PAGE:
Andrews says it has been valuable to present the change process as positive: "We've wanted people to understand what they can get out of it, such as being able to develop their own roles through further training or having new responsibilities."

Rachael Maskell, national officer for not-for-profits at trade union Unite, warns charities against pushing through efficiency changes at the expense of services. She argues that the commissioning of public services to charities is often crude and comes down to cost. "That often means a driving down of terms and conditions and fewer people delivering the services," she says.

Maskell believes that the experience of change in the housing association sector provides a warning to charities. Financing pressures led to amalgamations of housing associations to gain from economies of scale, but the new, larger organisations became too distant from service users, she says.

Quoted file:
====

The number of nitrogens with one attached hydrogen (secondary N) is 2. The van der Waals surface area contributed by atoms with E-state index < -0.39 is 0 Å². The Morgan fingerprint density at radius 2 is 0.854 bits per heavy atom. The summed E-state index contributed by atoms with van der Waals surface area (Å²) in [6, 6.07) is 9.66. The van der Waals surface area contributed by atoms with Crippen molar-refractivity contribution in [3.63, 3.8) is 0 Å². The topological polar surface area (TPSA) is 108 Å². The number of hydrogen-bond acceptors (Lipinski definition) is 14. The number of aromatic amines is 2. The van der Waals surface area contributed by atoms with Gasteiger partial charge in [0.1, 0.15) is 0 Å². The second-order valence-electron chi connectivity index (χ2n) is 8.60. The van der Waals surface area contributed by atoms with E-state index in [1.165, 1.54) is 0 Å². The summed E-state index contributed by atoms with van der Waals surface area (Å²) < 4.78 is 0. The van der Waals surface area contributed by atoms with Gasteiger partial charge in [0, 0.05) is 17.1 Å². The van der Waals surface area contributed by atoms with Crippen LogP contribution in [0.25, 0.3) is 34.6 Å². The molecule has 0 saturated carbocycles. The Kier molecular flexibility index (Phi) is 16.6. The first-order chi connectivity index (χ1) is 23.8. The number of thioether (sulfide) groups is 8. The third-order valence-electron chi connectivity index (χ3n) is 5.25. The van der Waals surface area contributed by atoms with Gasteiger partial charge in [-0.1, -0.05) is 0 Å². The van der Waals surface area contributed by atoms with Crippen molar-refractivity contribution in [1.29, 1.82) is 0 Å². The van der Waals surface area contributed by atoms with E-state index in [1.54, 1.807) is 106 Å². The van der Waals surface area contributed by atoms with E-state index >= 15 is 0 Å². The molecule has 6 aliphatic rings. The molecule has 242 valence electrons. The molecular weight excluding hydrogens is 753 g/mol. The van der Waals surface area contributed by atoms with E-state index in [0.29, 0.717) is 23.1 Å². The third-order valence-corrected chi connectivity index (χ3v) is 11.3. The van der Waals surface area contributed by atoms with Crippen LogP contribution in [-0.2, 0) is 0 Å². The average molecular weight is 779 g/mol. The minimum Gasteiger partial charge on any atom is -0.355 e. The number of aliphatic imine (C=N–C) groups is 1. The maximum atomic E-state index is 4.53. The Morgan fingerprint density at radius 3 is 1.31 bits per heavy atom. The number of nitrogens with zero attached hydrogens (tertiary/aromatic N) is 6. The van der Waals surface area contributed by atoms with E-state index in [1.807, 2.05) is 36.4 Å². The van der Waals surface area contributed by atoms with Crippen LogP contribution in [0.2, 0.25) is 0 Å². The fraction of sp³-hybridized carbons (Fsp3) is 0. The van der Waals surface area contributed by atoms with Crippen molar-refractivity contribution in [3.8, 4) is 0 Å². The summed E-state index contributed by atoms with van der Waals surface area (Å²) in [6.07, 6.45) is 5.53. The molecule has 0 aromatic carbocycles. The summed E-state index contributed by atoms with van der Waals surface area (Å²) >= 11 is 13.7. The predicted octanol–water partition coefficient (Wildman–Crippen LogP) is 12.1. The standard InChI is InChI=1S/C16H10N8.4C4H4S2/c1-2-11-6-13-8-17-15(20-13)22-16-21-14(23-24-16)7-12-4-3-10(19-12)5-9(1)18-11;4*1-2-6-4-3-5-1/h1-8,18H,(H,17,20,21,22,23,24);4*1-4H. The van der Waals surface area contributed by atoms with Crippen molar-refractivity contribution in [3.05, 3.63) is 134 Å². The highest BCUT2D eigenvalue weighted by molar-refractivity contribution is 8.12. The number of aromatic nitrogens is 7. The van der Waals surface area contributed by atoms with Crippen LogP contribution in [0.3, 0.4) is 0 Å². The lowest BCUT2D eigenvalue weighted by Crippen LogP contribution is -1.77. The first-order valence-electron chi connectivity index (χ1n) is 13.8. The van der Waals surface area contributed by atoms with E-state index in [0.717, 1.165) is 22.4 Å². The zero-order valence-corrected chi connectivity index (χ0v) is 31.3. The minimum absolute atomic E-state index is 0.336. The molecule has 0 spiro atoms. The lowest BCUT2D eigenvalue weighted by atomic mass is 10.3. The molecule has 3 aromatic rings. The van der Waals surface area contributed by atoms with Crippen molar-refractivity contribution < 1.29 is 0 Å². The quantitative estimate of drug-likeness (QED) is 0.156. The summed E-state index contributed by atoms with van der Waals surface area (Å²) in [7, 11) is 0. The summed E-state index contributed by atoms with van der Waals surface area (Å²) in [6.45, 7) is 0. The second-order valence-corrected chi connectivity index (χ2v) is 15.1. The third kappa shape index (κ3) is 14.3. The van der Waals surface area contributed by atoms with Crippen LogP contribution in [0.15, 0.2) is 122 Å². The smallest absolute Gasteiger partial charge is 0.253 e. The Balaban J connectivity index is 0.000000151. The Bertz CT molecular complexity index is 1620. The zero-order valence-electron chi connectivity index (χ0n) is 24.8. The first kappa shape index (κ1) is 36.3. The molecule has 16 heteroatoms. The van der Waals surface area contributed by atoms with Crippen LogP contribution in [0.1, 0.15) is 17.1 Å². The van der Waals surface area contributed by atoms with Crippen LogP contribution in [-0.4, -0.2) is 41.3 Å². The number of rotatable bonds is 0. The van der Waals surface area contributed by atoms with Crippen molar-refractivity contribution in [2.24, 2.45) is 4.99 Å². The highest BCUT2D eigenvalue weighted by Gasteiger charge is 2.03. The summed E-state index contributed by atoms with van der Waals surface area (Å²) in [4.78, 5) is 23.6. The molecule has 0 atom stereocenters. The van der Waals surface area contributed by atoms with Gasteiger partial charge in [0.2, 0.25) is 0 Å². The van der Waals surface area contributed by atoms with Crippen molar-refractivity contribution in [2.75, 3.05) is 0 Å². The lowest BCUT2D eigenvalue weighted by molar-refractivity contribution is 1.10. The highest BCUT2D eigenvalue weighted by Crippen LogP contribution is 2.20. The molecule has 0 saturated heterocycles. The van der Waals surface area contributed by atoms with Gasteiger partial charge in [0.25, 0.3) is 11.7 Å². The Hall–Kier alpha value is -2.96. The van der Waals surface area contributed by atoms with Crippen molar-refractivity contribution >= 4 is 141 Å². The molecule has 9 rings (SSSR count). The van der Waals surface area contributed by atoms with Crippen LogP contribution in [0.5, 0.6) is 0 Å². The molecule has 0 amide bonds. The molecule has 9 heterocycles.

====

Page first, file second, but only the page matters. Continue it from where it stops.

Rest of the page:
Instead of wholesale commissioning of public services by local authorities, Maskell says she would like to see a system in which charities can add value while the local authority remains at the core of the partnership. She says: "There's a real cost in the current system for the raison d'etre of charities because they have to keep changing shape to suit the commissioners, rather than the commissioners changing shape to reflect the interests of service users."

CASE STUDY - LIVABILITY

"Communication, communication and more communication" is one of the mottos of the HR professionals at new disability charity Livability, formed from the merger of John Grooms and the Shaftesbury Society.